To provide a little more context into that “(1)(a) capital, equipment, land” requirement, take a look at the following chart.


Rule (Summarized)


Value equal to least 50% of the individual’s (entity) share of total capital for the farm.


Theoretical rental value equal to at least 50% of the individual’s (entity) share of total rental value of equipment necessary for the farm.


Theoretical rental value equal to at least 50% of the individual’s (entity) share of rental value of land necessary for the farm.

Combination of the above

Value equal to 30% of the individual (entity’s) commensurate share.

Note: According to the final rule there is a “correction to the provision in the regulation that indicated a legal entity’s or joint operation’s eligible capital, land, or equipment could not be acquired as a result of a loan made to, guaranteed by, cosigned by, or secured by any person, legal entity or joint operation that has an interest in the farming operation, including the legal entity’s or joint operation’s members. The technical correction removes the legal entity’s or join operation’s members from the provision and relies on “interest in the farming operation” to define the qualifying contribution.”
Moving onto the “(1)(b)” requirement above of having a significant contribution of “sweat labor” in the business, the chart below shows the changes pertaining to the management component.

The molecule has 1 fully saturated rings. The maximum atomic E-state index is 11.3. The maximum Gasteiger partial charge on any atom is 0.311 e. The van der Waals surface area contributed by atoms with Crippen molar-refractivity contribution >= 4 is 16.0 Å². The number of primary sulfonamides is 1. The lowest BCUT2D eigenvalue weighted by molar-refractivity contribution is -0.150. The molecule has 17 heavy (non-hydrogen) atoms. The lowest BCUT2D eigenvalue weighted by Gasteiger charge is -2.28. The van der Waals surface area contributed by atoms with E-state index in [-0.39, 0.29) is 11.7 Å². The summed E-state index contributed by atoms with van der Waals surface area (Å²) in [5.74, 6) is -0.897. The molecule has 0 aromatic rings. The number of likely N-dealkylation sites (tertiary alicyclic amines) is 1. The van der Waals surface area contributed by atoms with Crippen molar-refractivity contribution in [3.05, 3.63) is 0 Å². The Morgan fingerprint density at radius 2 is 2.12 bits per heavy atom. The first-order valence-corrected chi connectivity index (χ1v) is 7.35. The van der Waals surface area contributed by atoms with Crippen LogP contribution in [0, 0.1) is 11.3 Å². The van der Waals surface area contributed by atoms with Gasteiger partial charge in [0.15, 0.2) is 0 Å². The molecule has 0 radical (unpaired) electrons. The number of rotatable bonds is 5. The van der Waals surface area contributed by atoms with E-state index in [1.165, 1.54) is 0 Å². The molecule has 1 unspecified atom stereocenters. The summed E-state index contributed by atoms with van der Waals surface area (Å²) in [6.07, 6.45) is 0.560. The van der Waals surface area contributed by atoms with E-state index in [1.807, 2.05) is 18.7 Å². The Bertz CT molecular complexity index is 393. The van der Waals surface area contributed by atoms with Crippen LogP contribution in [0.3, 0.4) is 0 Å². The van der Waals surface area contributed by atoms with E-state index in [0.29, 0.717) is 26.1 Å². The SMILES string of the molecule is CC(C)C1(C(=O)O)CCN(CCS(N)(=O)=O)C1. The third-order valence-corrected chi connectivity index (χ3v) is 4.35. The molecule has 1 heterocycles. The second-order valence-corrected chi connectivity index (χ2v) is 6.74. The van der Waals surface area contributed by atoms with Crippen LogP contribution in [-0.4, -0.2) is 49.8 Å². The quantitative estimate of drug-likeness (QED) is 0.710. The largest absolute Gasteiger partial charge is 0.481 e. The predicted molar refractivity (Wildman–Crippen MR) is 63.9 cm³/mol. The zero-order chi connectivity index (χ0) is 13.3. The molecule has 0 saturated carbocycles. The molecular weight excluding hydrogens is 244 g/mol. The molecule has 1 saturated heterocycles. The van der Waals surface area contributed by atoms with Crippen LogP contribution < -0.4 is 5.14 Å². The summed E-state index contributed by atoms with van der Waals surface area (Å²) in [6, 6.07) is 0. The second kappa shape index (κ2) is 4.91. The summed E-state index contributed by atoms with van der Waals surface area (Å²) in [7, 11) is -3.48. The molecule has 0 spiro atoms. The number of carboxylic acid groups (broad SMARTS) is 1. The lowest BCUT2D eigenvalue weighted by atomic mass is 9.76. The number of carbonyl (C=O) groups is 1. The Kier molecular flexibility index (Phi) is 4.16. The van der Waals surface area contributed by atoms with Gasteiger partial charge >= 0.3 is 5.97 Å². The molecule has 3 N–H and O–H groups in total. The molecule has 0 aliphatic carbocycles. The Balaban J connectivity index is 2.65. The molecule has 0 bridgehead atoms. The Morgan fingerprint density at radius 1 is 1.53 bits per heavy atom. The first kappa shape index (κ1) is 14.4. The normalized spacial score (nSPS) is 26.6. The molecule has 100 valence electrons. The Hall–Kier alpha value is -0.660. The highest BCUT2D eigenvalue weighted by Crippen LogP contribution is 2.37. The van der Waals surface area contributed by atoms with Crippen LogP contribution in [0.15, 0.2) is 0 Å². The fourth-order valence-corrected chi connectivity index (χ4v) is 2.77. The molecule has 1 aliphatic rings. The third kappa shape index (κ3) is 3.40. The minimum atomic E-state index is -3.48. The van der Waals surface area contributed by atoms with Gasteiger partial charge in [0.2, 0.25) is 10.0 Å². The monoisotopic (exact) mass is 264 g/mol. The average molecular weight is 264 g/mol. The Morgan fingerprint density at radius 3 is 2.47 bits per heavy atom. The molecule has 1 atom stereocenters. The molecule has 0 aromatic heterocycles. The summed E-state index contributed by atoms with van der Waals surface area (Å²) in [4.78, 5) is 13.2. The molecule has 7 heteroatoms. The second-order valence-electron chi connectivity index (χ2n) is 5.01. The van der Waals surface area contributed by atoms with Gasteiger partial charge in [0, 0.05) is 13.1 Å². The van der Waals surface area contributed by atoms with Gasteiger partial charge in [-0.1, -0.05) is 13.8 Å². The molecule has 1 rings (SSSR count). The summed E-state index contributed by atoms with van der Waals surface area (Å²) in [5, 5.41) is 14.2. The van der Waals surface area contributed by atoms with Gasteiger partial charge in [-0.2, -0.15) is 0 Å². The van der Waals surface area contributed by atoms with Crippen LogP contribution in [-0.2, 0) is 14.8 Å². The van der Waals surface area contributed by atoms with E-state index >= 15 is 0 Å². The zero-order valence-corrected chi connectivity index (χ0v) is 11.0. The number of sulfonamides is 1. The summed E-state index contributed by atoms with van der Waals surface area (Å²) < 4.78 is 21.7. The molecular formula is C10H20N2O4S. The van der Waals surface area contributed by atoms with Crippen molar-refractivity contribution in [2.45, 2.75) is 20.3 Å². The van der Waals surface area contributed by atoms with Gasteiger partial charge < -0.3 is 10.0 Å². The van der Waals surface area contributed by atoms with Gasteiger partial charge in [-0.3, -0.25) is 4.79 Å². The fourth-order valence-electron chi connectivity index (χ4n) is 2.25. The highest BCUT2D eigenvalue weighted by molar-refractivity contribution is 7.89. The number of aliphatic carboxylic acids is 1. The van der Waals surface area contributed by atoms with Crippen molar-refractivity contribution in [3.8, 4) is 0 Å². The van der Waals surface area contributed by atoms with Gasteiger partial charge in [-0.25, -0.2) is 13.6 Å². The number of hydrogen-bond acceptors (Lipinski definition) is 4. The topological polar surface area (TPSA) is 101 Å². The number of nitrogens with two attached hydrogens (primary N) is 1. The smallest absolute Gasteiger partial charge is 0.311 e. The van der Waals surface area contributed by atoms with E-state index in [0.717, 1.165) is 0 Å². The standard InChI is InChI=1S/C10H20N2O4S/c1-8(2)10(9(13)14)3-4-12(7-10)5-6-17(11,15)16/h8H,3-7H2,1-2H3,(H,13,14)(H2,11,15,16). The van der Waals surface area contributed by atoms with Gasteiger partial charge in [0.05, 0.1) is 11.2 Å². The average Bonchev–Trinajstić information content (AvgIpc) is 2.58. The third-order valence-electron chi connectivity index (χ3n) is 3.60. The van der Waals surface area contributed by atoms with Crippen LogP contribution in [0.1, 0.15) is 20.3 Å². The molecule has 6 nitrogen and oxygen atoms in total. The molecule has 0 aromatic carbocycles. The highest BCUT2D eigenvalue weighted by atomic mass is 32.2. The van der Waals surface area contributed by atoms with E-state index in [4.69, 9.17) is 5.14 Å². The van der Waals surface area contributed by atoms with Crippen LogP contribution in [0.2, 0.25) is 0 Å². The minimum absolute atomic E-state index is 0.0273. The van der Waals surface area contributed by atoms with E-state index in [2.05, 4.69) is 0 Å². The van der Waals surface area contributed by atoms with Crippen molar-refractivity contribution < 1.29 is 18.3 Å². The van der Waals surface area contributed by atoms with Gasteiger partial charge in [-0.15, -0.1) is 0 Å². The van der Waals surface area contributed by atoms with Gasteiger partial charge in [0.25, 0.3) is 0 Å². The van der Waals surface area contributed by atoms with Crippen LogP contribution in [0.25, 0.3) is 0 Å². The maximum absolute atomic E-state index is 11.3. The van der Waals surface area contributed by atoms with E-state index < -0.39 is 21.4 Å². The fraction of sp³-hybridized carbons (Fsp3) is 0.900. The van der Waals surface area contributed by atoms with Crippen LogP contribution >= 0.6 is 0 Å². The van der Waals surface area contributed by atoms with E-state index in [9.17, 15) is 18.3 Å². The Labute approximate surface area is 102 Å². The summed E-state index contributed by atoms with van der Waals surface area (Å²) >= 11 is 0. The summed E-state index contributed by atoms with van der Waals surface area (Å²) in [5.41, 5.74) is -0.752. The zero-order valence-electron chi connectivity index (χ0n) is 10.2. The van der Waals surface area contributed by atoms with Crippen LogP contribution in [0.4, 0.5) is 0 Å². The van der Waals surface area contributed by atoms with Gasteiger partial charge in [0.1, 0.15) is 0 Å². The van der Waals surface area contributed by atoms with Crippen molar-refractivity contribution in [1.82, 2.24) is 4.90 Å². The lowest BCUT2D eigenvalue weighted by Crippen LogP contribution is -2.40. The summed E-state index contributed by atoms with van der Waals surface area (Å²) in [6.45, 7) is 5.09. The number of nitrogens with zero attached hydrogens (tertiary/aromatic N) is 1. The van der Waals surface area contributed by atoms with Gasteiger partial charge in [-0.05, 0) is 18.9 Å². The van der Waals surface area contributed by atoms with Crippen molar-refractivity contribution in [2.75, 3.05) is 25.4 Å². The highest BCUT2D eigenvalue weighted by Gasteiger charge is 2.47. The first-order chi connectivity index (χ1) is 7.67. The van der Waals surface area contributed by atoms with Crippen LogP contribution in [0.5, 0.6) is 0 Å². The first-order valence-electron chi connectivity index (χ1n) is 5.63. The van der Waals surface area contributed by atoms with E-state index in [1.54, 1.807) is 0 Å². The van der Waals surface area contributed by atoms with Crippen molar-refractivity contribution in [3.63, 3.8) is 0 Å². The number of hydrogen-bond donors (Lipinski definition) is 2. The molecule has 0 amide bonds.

New Rule

Active Personal Labor

Lesser of (a) 1,000 hours or 50% of the total hours required.


Active Personal Management

Critical to the profitability of the farming operation.

Performing activities on a regular, continuous and substantial basis and either (a) performs annually at least 25% of the total management hours, or (b) performs at least 500 hours of management annually.

Combination of the Above

Must have a critical impact on profitability equal to the significant contribution of either consideration taken alone.




For tax advisors used to navigating the passive activity rules (i.e. rules that allow taxpayers to deduct losses), this “regular, continuous and substantial” standard seems very familiar. The Congressional Research Service has noted that this change in active personal management has been done intentionally in order to reduce payments to those passive investors who were not actively contributing to the farming operation. As a result, “a limit is placed on the number of nonfamily members of a farming operation who can qualify as a farm manager . . . [but] no such limit applies to the potential number of qualifying family members.”3


Maximizing farm program payments is one of many considerations in properly structuring farming entities. Farmers should work closely with their trusted advisors to ensure that the business is set up for long-term success. 

1 The 2018 Farm Bill established a max dollar amount for each program that can be received annually, directly or indirectly, and thus there are attribution rules that become important in this regard. However, those are beyond the scope of today’s post.
2 If a member or shareholder fails to meet the AEF requirements, payments will be reduced by the share held that that member or shareholder.
3 U.S. Farm Program Eligibility and Payment Limits Under the 2018 Farm Bill (P.L. 115-334), available at